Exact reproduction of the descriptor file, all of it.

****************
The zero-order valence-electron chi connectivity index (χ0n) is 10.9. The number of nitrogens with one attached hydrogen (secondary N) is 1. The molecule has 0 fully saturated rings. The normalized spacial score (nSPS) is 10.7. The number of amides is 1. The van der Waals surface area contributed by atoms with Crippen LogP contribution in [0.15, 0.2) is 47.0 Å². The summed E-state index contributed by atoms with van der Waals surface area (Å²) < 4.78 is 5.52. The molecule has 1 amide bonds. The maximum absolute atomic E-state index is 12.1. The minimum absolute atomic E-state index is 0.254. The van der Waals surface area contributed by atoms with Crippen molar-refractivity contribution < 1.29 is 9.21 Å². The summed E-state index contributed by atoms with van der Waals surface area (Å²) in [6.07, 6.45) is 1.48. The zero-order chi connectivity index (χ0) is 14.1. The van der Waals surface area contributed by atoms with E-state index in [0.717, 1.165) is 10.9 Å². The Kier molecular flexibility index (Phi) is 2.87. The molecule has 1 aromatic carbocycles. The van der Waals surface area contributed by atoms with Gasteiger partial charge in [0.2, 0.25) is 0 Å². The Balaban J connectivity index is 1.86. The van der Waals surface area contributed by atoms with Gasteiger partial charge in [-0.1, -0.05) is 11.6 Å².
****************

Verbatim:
The zero-order valence-electron chi connectivity index (χ0n) is 10.9. The number of nitrogens with one attached hydrogen (secondary N) is 1. The molecule has 0 fully saturated rings. The normalized spacial score (nSPS) is 10.7. The number of amides is 1. The van der Waals surface area contributed by atoms with Crippen LogP contribution in [0.15, 0.2) is 47.0 Å². The summed E-state index contributed by atoms with van der Waals surface area (Å²) < 4.78 is 5.52. The molecule has 1 amide bonds. The maximum absolute atomic E-state index is 12.1. The minimum absolute atomic E-state index is 0.254. The van der Waals surface area contributed by atoms with Crippen molar-refractivity contribution < 1.29 is 9.21 Å². The summed E-state index contributed by atoms with van der Waals surface area (Å²) in [6.07, 6.45) is 1.48. The zero-order chi connectivity index (χ0) is 14.1. The van der Waals surface area contributed by atoms with E-state index in [0.717, 1.165) is 10.9 Å². The Kier molecular flexibility index (Phi) is 2.87. The molecule has 1 aromatic carbocycles. The van der Waals surface area contributed by atoms with Gasteiger partial charge in [0.2, 0.25) is 0 Å². The Balaban J connectivity index is 1.86. The van der Waals surface area contributed by atoms with Gasteiger partial charge in [-0.1, -0.05) is 11.6 Å².